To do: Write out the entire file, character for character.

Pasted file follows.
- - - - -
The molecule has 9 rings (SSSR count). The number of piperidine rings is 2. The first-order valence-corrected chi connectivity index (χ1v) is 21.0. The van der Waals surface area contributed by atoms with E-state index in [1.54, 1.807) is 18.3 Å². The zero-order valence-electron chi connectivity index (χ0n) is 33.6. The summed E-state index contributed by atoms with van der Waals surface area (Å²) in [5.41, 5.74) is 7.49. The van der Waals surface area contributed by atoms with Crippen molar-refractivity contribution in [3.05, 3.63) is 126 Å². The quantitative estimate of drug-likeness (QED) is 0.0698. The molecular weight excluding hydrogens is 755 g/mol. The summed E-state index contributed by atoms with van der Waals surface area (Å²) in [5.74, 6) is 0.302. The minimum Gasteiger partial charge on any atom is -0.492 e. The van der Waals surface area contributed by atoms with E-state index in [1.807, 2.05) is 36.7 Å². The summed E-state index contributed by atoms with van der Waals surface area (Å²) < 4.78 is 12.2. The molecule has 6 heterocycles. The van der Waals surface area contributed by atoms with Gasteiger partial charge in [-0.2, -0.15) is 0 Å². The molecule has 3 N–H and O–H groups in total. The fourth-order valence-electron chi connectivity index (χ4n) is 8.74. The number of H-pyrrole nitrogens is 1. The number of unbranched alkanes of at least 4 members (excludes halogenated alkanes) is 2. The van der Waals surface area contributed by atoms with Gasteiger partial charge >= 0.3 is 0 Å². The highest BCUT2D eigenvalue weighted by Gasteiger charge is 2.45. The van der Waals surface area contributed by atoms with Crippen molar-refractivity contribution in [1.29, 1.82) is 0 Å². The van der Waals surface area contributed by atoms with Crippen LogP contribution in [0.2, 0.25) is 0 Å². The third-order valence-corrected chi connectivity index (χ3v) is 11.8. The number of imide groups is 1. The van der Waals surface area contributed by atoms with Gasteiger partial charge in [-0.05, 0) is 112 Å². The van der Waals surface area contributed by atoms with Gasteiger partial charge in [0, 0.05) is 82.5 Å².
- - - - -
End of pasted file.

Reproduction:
The molecule has 9 rings (SSSR count). The number of piperidine rings is 2. The first-order valence-corrected chi connectivity index (χ1v) is 21.0. The van der Waals surface area contributed by atoms with E-state index in [1.54, 1.807) is 18.3 Å². The zero-order valence-electron chi connectivity index (χ0n) is 33.6. The summed E-state index contributed by atoms with van der Waals surface area (Å²) in [5.41, 5.74) is 7.49. The van der Waals surface area contributed by atoms with Crippen molar-refractivity contribution in [3.05, 3.63) is 126 Å². The quantitative estimate of drug-likeness (QED) is 0.0698. The molecular weight excluding hydrogens is 755 g/mol. The summed E-state index contributed by atoms with van der Waals surface area (Å²) in [5.74, 6) is 0.302. The minimum Gasteiger partial charge on any atom is -0.492 e. The van der Waals surface area contributed by atoms with E-state index in [1.807, 2.05) is 36.7 Å². The summed E-state index contributed by atoms with van der Waals surface area (Å²) < 4.78 is 12.2. The molecule has 6 heterocycles. The van der Waals surface area contributed by atoms with Gasteiger partial charge in [-0.2, -0.15) is 0 Å². The molecule has 3 N–H and O–H groups in total. The fourth-order valence-electron chi connectivity index (χ4n) is 8.74. The number of H-pyrrole nitrogens is 1. The number of unbranched alkanes of at least 4 members (excludes halogenated alkanes) is 2. The van der Waals surface area contributed by atoms with Gasteiger partial charge >= 0.3 is 0 Å². The highest BCUT2D eigenvalue weighted by Gasteiger charge is 2.45. The van der Waals surface area contributed by atoms with Crippen molar-refractivity contribution in [1.29, 1.82) is 0 Å². The van der Waals surface area contributed by atoms with Crippen LogP contribution in [0.2, 0.25) is 0 Å². The third-order valence-corrected chi connectivity index (χ3v) is 11.8. The number of imide groups is 1. The van der Waals surface area contributed by atoms with Gasteiger partial charge in [-0.05, 0) is 112 Å². The van der Waals surface area contributed by atoms with Gasteiger partial charge in [0, 0.05) is 82.5 Å².